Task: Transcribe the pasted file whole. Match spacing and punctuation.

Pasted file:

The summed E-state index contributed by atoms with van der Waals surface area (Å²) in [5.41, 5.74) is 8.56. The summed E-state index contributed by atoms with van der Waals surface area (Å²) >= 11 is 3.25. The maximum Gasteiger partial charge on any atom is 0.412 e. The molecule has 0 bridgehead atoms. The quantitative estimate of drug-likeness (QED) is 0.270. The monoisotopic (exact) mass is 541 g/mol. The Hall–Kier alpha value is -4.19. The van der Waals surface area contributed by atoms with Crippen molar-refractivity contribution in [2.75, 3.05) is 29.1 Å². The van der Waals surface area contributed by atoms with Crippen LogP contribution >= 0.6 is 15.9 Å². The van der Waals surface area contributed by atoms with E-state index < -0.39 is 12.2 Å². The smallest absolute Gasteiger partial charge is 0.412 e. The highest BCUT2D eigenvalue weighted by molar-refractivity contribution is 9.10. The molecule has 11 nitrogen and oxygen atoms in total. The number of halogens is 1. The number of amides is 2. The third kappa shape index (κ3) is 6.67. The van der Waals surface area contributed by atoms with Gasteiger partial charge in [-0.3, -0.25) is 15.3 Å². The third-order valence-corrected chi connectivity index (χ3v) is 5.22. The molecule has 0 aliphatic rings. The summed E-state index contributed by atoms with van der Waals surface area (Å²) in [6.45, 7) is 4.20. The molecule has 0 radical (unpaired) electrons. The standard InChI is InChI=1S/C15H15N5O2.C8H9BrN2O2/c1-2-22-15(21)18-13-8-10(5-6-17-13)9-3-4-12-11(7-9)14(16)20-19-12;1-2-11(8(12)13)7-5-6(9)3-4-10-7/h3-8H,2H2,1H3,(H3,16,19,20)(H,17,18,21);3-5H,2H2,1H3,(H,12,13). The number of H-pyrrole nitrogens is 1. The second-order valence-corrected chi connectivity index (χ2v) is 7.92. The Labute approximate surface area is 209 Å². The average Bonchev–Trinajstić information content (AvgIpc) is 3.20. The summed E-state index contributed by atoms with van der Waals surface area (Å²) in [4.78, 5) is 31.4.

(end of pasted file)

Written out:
The summed E-state index contributed by atoms with van der Waals surface area (Å²) in [5.41, 5.74) is 8.56. The summed E-state index contributed by atoms with van der Waals surface area (Å²) >= 11 is 3.25. The maximum Gasteiger partial charge on any atom is 0.412 e. The molecule has 0 bridgehead atoms. The quantitative estimate of drug-likeness (QED) is 0.270. The monoisotopic (exact) mass is 541 g/mol. The Hall–Kier alpha value is -4.19. The van der Waals surface area contributed by atoms with Crippen molar-refractivity contribution in [2.75, 3.05) is 29.1 Å². The van der Waals surface area contributed by atoms with Crippen LogP contribution >= 0.6 is 15.9 Å². The van der Waals surface area contributed by atoms with E-state index < -0.39 is 12.2 Å². The smallest absolute Gasteiger partial charge is 0.412 e. The highest BCUT2D eigenvalue weighted by molar-refractivity contribution is 9.10. The molecule has 11 nitrogen and oxygen atoms in total. The number of halogens is 1. The number of amides is 2. The third kappa shape index (κ3) is 6.67. The van der Waals surface area contributed by atoms with Gasteiger partial charge in [-0.3, -0.25) is 15.3 Å². The third-order valence-corrected chi connectivity index (χ3v) is 5.22. The molecule has 0 aliphatic rings. The summed E-state index contributed by atoms with van der Waals surface area (Å²) in [6.45, 7) is 4.20. The molecule has 0 radical (unpaired) electrons. The standard InChI is InChI=1S/C15H15N5O2.C8H9BrN2O2/c1-2-22-15(21)18-13-8-10(5-6-17-13)9-3-4-12-11(7-9)14(16)20-19-12;1-2-11(8(12)13)7-5-6(9)3-4-10-7/h3-8H,2H2,1H3,(H3,16,19,20)(H,17,18,21);3-5H,2H2,1H3,(H,12,13). The number of H-pyrrole nitrogens is 1. The second-order valence-corrected chi connectivity index (χ2v) is 7.92. The Labute approximate surface area is 209 Å². The average Bonchev–Trinajstić information content (AvgIpc) is 3.20. The summed E-state index contributed by atoms with van der Waals surface area (Å²) in [4.78, 5) is 31.4.